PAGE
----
Barring something unforeseen, the U.S. women’s national team will spend nine of the 11 months leading into the 2024 Olympics without a full-time head coach.
That, for now, is the superficial takeaway from a week of negotiations involving the U.S. Soccer Federation and Chelsea. And it isn’t ideal. U.S. Soccer announced Tuesday that Emma Hayes will be the USWNT’s next coach — but not until May. She will finish the 2023-24 season with her longtime London club. In the interim, Twila Kilgore will remain in charge of the USWNT.
But Kilgore won’t, presumably, be wasting time like she was in September and October.
She’ll surely be in consistent communication with Hayes over the coming months, because she has committed to join Hayes’ staff as an assistant.
“U.S. Soccer sporting director Matt Crocker, Kilgore and her staff are engaged in developing a plan to work with Hayes to ensure a successful transition,” the federation said in its Tuesday news release.
The specifics of that plan remain in limbo 10 days after Hayes informed Chelsea she was leaving. In U.S. Soccer’s ideal world, she’d jointly prioritize her current and soon-to-be jobs between now and her official start date. But Chelsea, of course, would resist any such timeshare; club officials would prefer she dedicate 100% of her energy to the job she’s being paid 100% of her salary to do.
There are potential compromises between those two extremes. U.S. Soccer sources have floated the possibility that Hayes could join the USWNT during international breaks, the two-week windows when domestic leagues pause and FIFA requires clubs to release their players to national teams. There’s one that begins Nov. 27, during which the USWNT will play two friendlies (Dec. 2 and 5 versus China). There are two more in February and April.
Those breaks, though, are not complete shutdowns at a club like Chelsea. There are non-international players to manage, gameplans to construct and meetings to lead. So it remains unclear whether Hayes will even set foot in the States between now and May; and if so, in what capacity? The Athletic reported Tuesday that she “will not work with the U.S. in international windows,” though a person familiar with the discussions told Yahoo Sports that details of her involvement and presence remain to be determined.
What’s apparent, though, is that Hayes will not be on the USWNT sideline coaching matches. Kilgore will lead the team into the W Gold Cup, an inaugural regional tournament in February and March. And clocks will tick.
All of this, in some sense, will be opportunity squandered. The USWNT needs a rebuild. The time to accelerate it is now. The December and April friendlies are chances to integrate youngsters; the Gold Cup is a chance to test them in competitive matches. Those matches will be less useful with Hayes watching from afar.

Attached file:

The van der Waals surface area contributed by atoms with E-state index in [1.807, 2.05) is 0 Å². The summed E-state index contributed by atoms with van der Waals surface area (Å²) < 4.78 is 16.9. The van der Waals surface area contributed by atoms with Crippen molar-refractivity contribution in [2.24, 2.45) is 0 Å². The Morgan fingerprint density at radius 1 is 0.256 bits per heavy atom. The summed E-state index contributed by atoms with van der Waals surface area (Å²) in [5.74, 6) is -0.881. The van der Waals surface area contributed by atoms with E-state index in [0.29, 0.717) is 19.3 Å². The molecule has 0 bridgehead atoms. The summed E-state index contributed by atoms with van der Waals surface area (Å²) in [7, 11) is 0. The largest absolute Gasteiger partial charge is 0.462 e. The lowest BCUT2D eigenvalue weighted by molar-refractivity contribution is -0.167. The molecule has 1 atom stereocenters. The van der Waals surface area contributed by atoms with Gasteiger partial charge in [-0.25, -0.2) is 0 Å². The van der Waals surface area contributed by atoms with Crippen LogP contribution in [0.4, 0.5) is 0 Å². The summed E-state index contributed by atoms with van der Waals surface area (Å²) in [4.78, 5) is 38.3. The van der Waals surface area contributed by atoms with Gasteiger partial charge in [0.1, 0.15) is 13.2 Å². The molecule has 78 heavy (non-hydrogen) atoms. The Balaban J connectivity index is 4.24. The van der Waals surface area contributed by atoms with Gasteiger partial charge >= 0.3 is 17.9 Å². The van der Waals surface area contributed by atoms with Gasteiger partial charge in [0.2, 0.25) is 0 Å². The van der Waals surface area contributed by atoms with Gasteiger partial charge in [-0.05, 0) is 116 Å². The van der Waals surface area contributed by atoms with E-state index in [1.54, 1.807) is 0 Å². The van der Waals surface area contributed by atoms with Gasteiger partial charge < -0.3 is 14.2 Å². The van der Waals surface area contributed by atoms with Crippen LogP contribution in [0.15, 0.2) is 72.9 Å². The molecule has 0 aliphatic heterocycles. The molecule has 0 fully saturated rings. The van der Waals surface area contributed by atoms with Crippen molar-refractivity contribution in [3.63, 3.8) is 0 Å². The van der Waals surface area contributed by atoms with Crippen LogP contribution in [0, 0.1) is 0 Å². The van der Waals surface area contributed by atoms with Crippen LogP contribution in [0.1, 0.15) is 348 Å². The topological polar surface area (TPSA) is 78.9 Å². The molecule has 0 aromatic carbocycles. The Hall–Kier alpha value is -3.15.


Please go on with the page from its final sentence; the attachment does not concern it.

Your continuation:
But they won’t be useless.
And they seem to be part of a necessary tradeoff.
U.S. Soccer’s apparent unwillingness to ride with an interim in 2019, during its last coaching search, likely constrained its candidate pool. If similar inflexibility this time around had excluded Hayes, and if the need to move to Chicago dissuaded Tony Gustavsson, the USWNT would have been left once again with an underwhelming hire. So, U.S. Soccer rightly chose to sacrifice.
The training camps being sacrificed, by the way, are prep for a tournament that’s declining in importance. The Olympics were once a critical platform on which women’s soccer could grow; now that the sport has built its own platforms, the Games are an increasingly overshadowed event that soccer governing bodies can’t really monetize. The International Olympic Committee controls them. Players still value them, because they represent childhood dreams and a stage for personal brand-building; but federations less so. Some in Europe might even argue that the Olympics will soon be third in the pecking order, behind World Cups and Euros.
And the Olympics themselves aren’t being sacrificed here. The USWNT’s odds of medaling hardly hinge on a few short camps and a handful of games this winter and spring. National team success overwhelming does not depend on the implementation of a coach’s system; it depends on vibes and personnel.
Besides, Hayes will have two summer camps and four friendlies to introduce basic ideas. Between now and then, she’ll begin formulating and communicating them. She’ll likely work with Crocker, her boss, and Kilgore, her soon-to-be assistant, to select rosters and lay foundations. Crocker, in a statement via U.S. Soccer, admitted it’s “a unique situation.” But in a way, it could even benefit Hayes — because, as one person close to the program suggested to Yahoo Sports this week, she’ll have extended time to essentially “audit the class.”
Her looming presence will also make players uncomfortable — in a good way. They’ll be focused and fierce under the watchful eye of their new coach’s deputy, knowing that places on rosters or in starting lineups are no longer guaranteed.
One big unknown is how often Hayes will start chatting with players, building relationships. Those are paramount, even more so than tactics. And for now, they’re on hold. “My full focus and attention is on what I do for Chelsea,” Hayes insisted last Friday. She does not work 24/7, though; there is time to pick up the phone.
And there is still time for this entire arrangement to evolve. Hayes wants to see out the season at Chelsea; she wants to make one last run at the Champions League; she wants to leave the club on good terms. But what if the season goes awry? What if Chelsea finds a successor by March? What if Hayes’ impending stateside move becomes so much of a distraction that she and the club decide to part ways sooner?
The situation seems fluid. The most important piece is what’s now concrete: Hayes, a potential visionary, will lead the USWNT into a murky future.